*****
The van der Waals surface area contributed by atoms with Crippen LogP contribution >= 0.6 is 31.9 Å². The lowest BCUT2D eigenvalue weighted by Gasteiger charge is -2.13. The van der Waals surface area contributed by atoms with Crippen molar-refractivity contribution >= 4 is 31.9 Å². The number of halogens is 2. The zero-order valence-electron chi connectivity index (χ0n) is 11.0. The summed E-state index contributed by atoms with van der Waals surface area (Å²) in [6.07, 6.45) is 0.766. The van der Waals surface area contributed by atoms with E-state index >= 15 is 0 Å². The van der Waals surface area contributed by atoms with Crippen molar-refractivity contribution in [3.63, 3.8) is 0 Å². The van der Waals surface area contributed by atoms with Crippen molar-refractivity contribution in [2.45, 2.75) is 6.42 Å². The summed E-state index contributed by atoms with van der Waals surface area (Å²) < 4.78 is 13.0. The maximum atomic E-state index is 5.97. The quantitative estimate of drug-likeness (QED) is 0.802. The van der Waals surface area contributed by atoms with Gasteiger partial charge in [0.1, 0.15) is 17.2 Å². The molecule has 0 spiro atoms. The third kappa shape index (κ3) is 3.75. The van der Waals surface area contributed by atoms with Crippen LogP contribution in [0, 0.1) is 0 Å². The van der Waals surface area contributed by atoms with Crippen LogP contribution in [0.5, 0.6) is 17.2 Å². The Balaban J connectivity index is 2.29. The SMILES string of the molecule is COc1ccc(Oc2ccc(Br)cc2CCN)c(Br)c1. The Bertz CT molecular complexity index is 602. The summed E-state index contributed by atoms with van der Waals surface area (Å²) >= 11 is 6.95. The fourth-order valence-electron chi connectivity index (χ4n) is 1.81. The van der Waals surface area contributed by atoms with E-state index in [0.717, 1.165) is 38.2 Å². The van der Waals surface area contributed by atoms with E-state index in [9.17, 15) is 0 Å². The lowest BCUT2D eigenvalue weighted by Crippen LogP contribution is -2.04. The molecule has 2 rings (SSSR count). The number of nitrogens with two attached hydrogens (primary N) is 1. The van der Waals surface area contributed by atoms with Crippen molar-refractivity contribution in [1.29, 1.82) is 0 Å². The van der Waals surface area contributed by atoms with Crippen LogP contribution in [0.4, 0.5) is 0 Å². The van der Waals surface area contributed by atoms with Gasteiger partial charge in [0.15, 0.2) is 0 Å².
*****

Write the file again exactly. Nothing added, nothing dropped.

The van der Waals surface area contributed by atoms with Crippen LogP contribution >= 0.6 is 31.9 Å². The lowest BCUT2D eigenvalue weighted by Gasteiger charge is -2.13. The van der Waals surface area contributed by atoms with Crippen molar-refractivity contribution >= 4 is 31.9 Å². The number of halogens is 2. The zero-order valence-electron chi connectivity index (χ0n) is 11.0. The summed E-state index contributed by atoms with van der Waals surface area (Å²) in [6.07, 6.45) is 0.766. The van der Waals surface area contributed by atoms with E-state index >= 15 is 0 Å². The van der Waals surface area contributed by atoms with Crippen molar-refractivity contribution in [3.63, 3.8) is 0 Å². The van der Waals surface area contributed by atoms with Crippen molar-refractivity contribution in [2.45, 2.75) is 6.42 Å². The summed E-state index contributed by atoms with van der Waals surface area (Å²) < 4.78 is 13.0. The maximum atomic E-state index is 5.97. The quantitative estimate of drug-likeness (QED) is 0.802. The van der Waals surface area contributed by atoms with Gasteiger partial charge in [0.1, 0.15) is 17.2 Å². The molecule has 0 spiro atoms. The third kappa shape index (κ3) is 3.75. The van der Waals surface area contributed by atoms with Crippen LogP contribution in [0, 0.1) is 0 Å². The van der Waals surface area contributed by atoms with Crippen LogP contribution in [0.5, 0.6) is 17.2 Å². The Balaban J connectivity index is 2.29. The SMILES string of the molecule is COc1ccc(Oc2ccc(Br)cc2CCN)c(Br)c1. The Bertz CT molecular complexity index is 602. The summed E-state index contributed by atoms with van der Waals surface area (Å²) >= 11 is 6.95. The fourth-order valence-electron chi connectivity index (χ4n) is 1.81. The van der Waals surface area contributed by atoms with E-state index in [0.717, 1.165) is 38.2 Å². The van der Waals surface area contributed by atoms with E-state index in [9.17, 15) is 0 Å². The lowest BCUT2D eigenvalue weighted by Crippen LogP contribution is -2.04. The molecule has 2 rings (SSSR count). The number of nitrogens with two attached hydrogens (primary N) is 1. The van der Waals surface area contributed by atoms with Crippen molar-refractivity contribution in [1.29, 1.82) is 0 Å². The van der Waals surface area contributed by atoms with Crippen LogP contribution in [0.4, 0.5) is 0 Å². The van der Waals surface area contributed by atoms with Gasteiger partial charge in [0.15, 0.2) is 0 Å².